The nation's population is growing more racially and ethnically diverse - and so are many of its religious groups, both at the congregational level and among broader Christian traditions. But a new analysis of data from the 2014 Religious Landscape Study also finds that these levels of diversity vary widely within U.S.

Interesting graphic! What do you think?

Addendum: I was personally curious about how Islam was the second-most diverse religion in this study, and Nabil's thorough comment below explains a lot. I was very surprised that even in the midst of huge amounts of discrimination, Islam is one of the fastest growing religions in the US!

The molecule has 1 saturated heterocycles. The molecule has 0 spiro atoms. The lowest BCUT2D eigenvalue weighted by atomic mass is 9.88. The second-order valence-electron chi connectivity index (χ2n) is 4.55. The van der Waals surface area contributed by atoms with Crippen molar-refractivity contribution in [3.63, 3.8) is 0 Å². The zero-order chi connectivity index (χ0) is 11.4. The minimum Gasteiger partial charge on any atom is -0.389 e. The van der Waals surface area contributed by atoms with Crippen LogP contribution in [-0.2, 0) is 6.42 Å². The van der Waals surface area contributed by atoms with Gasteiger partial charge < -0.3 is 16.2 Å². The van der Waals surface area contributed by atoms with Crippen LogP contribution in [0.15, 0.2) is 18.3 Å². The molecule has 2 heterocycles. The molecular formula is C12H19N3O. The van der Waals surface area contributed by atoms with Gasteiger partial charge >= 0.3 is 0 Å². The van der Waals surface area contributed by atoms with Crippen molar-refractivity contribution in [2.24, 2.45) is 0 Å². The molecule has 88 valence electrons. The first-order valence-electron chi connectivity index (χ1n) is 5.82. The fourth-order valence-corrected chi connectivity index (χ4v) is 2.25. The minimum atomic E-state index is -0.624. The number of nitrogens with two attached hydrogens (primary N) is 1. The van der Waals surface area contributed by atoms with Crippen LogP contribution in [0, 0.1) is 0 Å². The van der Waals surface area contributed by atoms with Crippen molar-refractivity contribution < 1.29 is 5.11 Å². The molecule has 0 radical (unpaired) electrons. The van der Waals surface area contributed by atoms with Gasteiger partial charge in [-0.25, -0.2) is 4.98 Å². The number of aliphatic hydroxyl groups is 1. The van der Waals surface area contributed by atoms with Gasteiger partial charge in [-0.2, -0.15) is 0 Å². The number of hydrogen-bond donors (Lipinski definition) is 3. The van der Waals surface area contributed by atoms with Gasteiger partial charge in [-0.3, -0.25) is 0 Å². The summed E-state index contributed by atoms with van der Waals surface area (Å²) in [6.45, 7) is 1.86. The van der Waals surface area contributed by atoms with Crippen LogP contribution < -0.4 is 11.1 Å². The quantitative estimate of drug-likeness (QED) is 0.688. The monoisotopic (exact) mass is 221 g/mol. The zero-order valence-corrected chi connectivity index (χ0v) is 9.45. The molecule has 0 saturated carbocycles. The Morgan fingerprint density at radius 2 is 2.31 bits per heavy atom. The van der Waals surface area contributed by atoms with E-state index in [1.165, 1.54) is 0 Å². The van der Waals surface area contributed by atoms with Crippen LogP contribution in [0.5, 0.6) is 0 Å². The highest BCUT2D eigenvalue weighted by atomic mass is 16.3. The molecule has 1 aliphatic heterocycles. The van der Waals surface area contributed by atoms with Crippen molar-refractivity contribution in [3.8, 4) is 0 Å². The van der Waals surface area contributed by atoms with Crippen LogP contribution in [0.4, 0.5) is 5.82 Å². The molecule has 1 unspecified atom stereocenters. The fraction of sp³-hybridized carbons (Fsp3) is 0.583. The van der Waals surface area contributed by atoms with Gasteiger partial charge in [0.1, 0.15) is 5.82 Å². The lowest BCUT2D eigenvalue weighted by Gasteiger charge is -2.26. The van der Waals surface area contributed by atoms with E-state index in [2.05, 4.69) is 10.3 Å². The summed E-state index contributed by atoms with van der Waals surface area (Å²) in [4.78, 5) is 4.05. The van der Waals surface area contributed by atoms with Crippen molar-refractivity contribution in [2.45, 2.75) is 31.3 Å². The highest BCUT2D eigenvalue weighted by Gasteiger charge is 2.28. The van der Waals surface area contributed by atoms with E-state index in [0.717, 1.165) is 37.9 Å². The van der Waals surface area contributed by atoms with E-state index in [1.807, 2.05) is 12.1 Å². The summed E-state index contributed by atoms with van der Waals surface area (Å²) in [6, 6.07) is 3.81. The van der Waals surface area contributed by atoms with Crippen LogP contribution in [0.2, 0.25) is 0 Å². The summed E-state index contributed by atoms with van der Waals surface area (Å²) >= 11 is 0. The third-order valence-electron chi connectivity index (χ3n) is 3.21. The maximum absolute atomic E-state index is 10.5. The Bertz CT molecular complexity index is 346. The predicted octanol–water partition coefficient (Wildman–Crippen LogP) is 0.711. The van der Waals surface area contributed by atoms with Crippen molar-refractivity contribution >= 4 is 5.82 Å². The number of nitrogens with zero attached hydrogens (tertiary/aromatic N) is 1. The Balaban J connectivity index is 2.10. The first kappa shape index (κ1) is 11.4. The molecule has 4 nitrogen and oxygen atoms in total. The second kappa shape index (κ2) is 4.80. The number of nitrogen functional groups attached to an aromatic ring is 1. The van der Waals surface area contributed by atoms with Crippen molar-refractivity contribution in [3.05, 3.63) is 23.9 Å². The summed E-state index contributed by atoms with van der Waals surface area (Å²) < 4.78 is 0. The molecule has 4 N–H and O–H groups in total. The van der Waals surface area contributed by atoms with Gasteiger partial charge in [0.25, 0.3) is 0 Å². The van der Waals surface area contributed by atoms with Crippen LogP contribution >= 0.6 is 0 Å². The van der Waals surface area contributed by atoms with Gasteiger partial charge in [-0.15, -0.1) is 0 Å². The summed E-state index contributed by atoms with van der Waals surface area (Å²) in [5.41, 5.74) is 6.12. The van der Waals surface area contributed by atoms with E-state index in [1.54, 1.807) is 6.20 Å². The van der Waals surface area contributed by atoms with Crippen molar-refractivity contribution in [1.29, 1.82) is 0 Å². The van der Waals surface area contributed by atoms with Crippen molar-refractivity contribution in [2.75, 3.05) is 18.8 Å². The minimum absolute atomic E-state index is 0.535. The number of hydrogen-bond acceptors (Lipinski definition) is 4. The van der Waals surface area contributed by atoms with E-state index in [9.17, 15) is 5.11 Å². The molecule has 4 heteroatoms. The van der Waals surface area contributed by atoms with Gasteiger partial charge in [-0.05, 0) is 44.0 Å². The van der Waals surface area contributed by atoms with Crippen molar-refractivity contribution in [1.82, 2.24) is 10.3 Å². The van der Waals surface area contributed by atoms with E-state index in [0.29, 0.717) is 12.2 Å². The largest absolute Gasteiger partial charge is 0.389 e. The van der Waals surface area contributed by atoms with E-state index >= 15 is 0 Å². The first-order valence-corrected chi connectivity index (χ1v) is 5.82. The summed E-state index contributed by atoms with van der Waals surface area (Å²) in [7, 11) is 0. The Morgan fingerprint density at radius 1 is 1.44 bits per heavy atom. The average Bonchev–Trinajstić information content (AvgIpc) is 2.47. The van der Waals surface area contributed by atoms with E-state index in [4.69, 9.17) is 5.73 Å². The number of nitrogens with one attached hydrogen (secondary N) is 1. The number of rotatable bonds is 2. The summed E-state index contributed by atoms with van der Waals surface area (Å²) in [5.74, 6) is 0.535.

I also wonder how groups that are comparatively smaller in number ended up with high "diversity" scores-- Seventh-Day Adventists, for example. Perhaps because of aggressive proselytizing to minorities? (Is this morally questionable?) Does anyone have any experience in these faiths or thoughts about these questions?

Nabil Shaikh